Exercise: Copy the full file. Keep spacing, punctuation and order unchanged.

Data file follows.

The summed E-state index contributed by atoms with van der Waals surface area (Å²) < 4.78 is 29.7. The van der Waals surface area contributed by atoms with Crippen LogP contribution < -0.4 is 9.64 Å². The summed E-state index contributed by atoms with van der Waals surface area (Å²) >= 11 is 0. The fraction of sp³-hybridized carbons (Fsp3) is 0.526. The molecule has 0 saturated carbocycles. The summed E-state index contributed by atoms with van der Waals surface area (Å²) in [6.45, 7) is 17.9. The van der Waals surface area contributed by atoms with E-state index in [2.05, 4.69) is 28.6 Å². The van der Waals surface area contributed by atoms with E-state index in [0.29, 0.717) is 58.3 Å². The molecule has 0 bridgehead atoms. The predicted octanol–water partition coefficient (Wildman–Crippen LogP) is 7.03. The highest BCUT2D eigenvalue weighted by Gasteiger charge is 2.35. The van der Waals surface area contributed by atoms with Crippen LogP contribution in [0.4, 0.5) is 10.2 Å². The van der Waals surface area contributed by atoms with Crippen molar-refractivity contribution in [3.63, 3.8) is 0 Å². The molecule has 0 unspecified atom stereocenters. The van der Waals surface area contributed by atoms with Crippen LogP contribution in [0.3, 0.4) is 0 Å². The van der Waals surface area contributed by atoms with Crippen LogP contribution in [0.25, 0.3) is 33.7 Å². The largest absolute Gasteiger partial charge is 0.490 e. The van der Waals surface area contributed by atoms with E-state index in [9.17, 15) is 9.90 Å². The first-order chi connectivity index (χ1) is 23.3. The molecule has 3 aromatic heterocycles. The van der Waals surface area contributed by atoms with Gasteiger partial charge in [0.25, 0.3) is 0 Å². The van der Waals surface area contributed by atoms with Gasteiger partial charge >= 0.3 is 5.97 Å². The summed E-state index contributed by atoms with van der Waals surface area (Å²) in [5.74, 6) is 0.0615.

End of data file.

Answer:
The summed E-state index contributed by atoms with van der Waals surface area (Å²) < 4.78 is 29.7. The van der Waals surface area contributed by atoms with Crippen LogP contribution < -0.4 is 9.64 Å². The summed E-state index contributed by atoms with van der Waals surface area (Å²) >= 11 is 0. The fraction of sp³-hybridized carbons (Fsp3) is 0.526. The molecule has 0 saturated carbocycles. The summed E-state index contributed by atoms with van der Waals surface area (Å²) in [6.45, 7) is 17.9. The van der Waals surface area contributed by atoms with E-state index in [2.05, 4.69) is 28.6 Å². The van der Waals surface area contributed by atoms with E-state index in [0.29, 0.717) is 58.3 Å². The molecule has 0 bridgehead atoms. The predicted octanol–water partition coefficient (Wildman–Crippen LogP) is 7.03. The highest BCUT2D eigenvalue weighted by Gasteiger charge is 2.35. The van der Waals surface area contributed by atoms with Crippen LogP contribution in [0.4, 0.5) is 10.2 Å². The van der Waals surface area contributed by atoms with Crippen molar-refractivity contribution in [3.63, 3.8) is 0 Å². The molecule has 0 unspecified atom stereocenters. The van der Waals surface area contributed by atoms with Crippen LogP contribution in [0.3, 0.4) is 0 Å². The van der Waals surface area contributed by atoms with Crippen LogP contribution in [0.25, 0.3) is 33.7 Å². The largest absolute Gasteiger partial charge is 0.490 e. The van der Waals surface area contributed by atoms with E-state index in [9.17, 15) is 9.90 Å². The first-order chi connectivity index (χ1) is 23.3. The molecule has 3 aromatic heterocycles. The van der Waals surface area contributed by atoms with Gasteiger partial charge in [0.25, 0.3) is 0 Å². The van der Waals surface area contributed by atoms with Gasteiger partial charge >= 0.3 is 5.97 Å². The summed E-state index contributed by atoms with van der Waals surface area (Å²) in [5.74, 6) is 0.0615.